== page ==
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Tuesday, October 19, 2010

How To Be A Thief - Chapter 9

Twin cubes careened down the soft, green velveted-covered pit and bounced chaotically off the spiked wall. As they eventually gave their energy away and came to a rest, they were greeted by a loud cheer.

"Seven!" shouted a young man dressed to the nines. He was surrounded by a crowd of spectators, all a clamor. Each person there was tall, beautiful, and well-dressed. Fine jewels gleamed from the necks of their owners. Several hands were embellished with rocks so large wars would be fought over them. The combined riches of the crowd would be enough to let an entire kingdom retire peacefully.

In the middle of this crowd, however, was a Man dressed to the elevens, as if being dressed to the nines was just not enough. Light seemed to come from his pure white and incredibly suave smile. The tuxedo he wore sparkled so much that it could probably be seen in a pitch-black room. Atop The Man's head was a short, stiff hat that was tilted ever-so-slightly; it would look odd on anyone else, but he made anything look good. His every movement was born out of some seemingly limitless supply of confidence, even as he leaned into the pit to simply pick up the dice. In fact, one might even believe that he, himself, was somehow the source of all confidence in the world, and that all other boldness was just a shadow on the wall of a cave.

Dice in hand, he grinned at the audience in general and winked, eliciting a sigh from every female and even several of the males. He brought the dice up to the woman who was standing beside him. Like him, she seemed to effuse a warm glow. She was tall, almost as tall as he was, with hair the color of the midnight sky spilling down her back and shoulders and constantly covering part of her face. The dress she wore revealed just enough of her perfect, lightly freckled skin to kindle the imagination of any who spent more than a passing glance on her form. No jewels graced her figure, as they would only detract from the splendor. Full, kissable lips were twisted in a seductive smile as she blew on the dice in The Man's hand. "For luck," the Lady said. At the sound of that voice, teenage boys would gladly go through puberty in a matter of seconds.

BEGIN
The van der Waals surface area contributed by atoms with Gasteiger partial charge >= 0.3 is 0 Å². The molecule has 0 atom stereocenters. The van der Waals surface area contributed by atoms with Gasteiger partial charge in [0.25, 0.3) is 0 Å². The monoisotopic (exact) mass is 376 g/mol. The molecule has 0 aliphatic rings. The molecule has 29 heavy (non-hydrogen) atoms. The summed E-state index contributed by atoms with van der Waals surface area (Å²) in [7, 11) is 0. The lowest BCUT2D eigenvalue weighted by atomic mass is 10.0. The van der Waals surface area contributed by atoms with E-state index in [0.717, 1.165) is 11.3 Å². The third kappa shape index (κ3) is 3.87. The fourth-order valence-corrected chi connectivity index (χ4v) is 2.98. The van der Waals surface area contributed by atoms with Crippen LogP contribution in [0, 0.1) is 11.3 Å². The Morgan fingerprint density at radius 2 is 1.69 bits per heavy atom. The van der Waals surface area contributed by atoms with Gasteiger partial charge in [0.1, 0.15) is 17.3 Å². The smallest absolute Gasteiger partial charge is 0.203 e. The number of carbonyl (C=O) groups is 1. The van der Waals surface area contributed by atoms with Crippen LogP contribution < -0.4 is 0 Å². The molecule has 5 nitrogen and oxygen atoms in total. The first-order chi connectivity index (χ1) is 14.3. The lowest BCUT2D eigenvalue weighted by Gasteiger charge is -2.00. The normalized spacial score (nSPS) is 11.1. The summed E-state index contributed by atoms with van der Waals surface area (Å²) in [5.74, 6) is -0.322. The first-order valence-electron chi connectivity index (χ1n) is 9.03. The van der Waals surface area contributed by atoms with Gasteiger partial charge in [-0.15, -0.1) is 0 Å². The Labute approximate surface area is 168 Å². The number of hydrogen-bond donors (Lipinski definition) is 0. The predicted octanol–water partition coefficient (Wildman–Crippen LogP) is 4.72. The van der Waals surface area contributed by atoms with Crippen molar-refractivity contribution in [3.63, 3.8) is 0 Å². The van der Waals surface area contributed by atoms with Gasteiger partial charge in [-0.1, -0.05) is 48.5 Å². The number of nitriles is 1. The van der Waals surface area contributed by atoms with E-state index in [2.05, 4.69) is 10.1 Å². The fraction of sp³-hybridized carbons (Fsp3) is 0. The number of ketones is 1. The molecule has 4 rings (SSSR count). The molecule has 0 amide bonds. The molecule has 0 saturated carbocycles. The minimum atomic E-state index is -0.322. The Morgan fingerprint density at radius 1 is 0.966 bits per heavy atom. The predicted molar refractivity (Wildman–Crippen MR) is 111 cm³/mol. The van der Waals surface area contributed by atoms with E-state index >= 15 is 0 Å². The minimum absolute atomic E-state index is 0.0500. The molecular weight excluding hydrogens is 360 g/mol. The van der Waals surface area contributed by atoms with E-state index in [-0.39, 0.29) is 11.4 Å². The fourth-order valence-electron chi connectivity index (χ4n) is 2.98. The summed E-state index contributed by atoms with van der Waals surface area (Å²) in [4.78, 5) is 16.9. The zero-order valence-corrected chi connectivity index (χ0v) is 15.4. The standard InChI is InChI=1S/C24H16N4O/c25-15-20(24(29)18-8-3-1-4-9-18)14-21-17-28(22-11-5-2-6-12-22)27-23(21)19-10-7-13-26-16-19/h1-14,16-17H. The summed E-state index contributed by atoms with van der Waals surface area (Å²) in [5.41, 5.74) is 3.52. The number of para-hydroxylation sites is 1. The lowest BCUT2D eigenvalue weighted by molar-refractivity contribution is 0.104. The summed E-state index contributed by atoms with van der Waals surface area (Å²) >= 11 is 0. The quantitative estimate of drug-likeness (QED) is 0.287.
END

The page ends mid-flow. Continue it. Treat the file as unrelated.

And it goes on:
The Man threw the dice again. "Seven!" the young man called again, much to the delight of the onlookers. This time, the Lady leaned over, making sure to show off just a little more of her flesh to the handsome young announcer, and grabbed the dice.

"MURPHY!" came a shrill shriek over the crowd. The Man turned around with a confused, yet still strangely confident smile on his face.

"Ah, Skeps. I didn't expect to see you at such a… business," Murphy said as the crowd fell silent and drew back a little.

"Believe me, I would have spent the next eternity blissfully unaware of this establishment and all others like it." Skeps was a severe-looking woman with blond hair tied up in a tight bun. She wore a business suit with a long skirt that hid most of her legs. As she looked up and down the pair before her, she pushed up on the bridge of the small, square-framed glasses that adorned her face. "I see you brought your little… Lady."

Murphy frowned at her, an entirely unnatural expression for him. "Felicity," he said. "It means-"

"I KNOW what it means. Send her away; my business is not for the ears of Minors." Skeps drew closer and lowered her voice. As she did, the color faded out of the crowd and scene around them. Soon, it was as though they were walking in the middle of a 3-dimensional painting.

"What is this about, Skeps?"